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'Jallikattu is a cultural symbol'

Five-time World Chess Champion Vishwanathan Anand extended his support to holding the bull taming sport, saying it was a cultural symbol.

"#jallikattu is a cultural symbol. Respect it. Im all for animal rights but here that is not the point. tradition & livelihood are", the chess legend wrote in his official micro-blogging site Twitter.

"my state rises again. In unison. In peace. Proud to be a #tamizhanda. Genext here are modern yet culturally rooted #JusticeforJallikattu", Anand who hails from Chennai, said.

Spiritual writer and founder of Isha Foundation Jaggi Vasudev Sadhu too supported the sport, saying it has a traditional significance.

The yogi, who was attending the ongoing Jaipur Literature Festival, argued that the centuries-old sport was conducted to honour animals, and not to carry out any cruelty against them.

"The bull is part of a farmer's family as it lives with them. Jallikattu celebrates the farmers' relationship with their livestock," he told reporters.

The writer, who was at the festival to talk about his book 'Inner engineering: A Yogi's Guide to Joy', claimed animal rights activists presented the case in the court without understanding the significance of the festival and citing only a few "bad examples".

"Jallikattu should be seen as a sport. If such festivals do not take place, the livestock will line up at slaughter houses," he said.

Talking about the dangers associated with the sport he said, "Even playing cricket with a leather ball coming at a high speed is no less than a missile and too dangerous for the players.

"If the government wants to stop such festivals, they should open stadiums and grounds for people to play sports," he said.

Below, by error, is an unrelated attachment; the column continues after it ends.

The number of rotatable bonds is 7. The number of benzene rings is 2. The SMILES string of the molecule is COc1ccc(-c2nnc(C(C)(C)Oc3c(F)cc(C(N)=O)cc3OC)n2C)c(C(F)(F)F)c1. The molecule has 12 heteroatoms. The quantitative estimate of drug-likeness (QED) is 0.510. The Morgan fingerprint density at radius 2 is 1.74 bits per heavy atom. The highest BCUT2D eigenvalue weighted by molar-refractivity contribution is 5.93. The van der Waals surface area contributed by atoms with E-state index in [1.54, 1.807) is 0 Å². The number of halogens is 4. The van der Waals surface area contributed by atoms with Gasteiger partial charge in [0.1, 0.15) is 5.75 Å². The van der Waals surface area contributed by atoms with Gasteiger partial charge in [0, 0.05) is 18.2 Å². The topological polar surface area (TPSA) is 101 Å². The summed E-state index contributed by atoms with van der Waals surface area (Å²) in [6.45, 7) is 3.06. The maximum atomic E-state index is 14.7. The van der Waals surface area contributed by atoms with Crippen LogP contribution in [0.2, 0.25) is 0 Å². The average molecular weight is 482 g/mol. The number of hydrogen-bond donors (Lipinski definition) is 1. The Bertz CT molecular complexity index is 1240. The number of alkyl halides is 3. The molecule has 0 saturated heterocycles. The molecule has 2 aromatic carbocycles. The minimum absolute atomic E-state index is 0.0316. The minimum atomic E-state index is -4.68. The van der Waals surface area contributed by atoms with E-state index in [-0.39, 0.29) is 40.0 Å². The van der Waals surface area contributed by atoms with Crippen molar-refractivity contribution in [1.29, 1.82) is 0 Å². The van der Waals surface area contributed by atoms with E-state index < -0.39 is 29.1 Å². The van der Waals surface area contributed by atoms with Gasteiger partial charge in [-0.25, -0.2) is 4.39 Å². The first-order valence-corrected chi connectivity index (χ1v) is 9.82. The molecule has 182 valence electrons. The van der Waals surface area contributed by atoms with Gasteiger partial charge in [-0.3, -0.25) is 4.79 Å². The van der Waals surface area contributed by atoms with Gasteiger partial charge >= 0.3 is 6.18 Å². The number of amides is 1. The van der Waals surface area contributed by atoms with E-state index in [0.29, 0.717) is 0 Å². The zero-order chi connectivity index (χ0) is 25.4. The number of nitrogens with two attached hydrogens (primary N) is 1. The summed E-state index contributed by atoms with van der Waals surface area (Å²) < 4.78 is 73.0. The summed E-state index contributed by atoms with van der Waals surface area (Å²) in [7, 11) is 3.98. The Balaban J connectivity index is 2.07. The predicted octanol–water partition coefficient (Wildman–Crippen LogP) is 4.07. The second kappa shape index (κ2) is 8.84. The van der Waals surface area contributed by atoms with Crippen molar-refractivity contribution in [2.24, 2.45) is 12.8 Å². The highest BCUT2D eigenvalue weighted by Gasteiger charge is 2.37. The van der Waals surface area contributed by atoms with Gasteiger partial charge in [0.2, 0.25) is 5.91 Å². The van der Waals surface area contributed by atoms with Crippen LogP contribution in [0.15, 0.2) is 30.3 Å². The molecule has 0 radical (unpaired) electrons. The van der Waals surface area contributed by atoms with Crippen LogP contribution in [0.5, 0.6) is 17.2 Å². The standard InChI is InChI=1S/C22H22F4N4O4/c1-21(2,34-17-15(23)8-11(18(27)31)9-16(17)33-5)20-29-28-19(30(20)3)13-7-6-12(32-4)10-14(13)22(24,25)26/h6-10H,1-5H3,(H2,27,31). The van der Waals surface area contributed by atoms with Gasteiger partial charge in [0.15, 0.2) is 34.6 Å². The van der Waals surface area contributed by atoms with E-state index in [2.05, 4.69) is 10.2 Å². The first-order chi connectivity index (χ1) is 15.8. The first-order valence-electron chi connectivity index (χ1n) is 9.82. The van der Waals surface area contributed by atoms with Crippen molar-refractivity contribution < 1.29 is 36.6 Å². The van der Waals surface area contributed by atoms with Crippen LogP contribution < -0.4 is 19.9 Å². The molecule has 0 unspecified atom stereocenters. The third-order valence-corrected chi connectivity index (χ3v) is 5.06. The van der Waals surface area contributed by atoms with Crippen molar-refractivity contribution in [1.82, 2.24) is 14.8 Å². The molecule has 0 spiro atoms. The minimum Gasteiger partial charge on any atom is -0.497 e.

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Jallikattu stir spreads to Sri Lanka, UK and Australia

Protests demanding lifting of the ban on Jallikattu have spread to beyond India with the Tamil diaspora in Sri Lanka, Britain and Australia holding demonstrations.

Hundreds of UK-based Indian Tamils have come together to organise a series of protests in favour of Jallikattu this week in London and across the UK. The protest group includes London Tamil Sangam, World Tamil Organisation and British South Indians. They held protests outside the Indian High Commission in London on Tuesday and yesterday. Protests are also planned in the city of Leeds in England and Dublin in Ireland.

Meanwhile, in Sri Lanka, protest was held in the Tamil minority dominated northern capital of Jaffna, on Wednesday. Hundreds of people held placards saying 'Why ban it when it is our culture' and 'This is a valued tradition lets permit it'.

Australian Tamil community has also joined the ongoing protest against the ban on Jallikattu by holding peaceful demonstrations in Melbourne and Sydney. A demonstration is set to take place on Friday in Sydney in a bid to support the traditional sport while another peaceful demonstration was held in Melbourne Thursday.

"Jallikattu is an ancient and traditional Tamil sport. The (ancient) seals of the Indus Valley civilisation depict it, which is proof that this sport was in vogue more than five, six thousand years ago -- why ban it now? It is like taking away a part of our lifestyle," a protester Thiru Arumugam was quoted as saying by media reports in Sydney.

Photographs: PTI Photo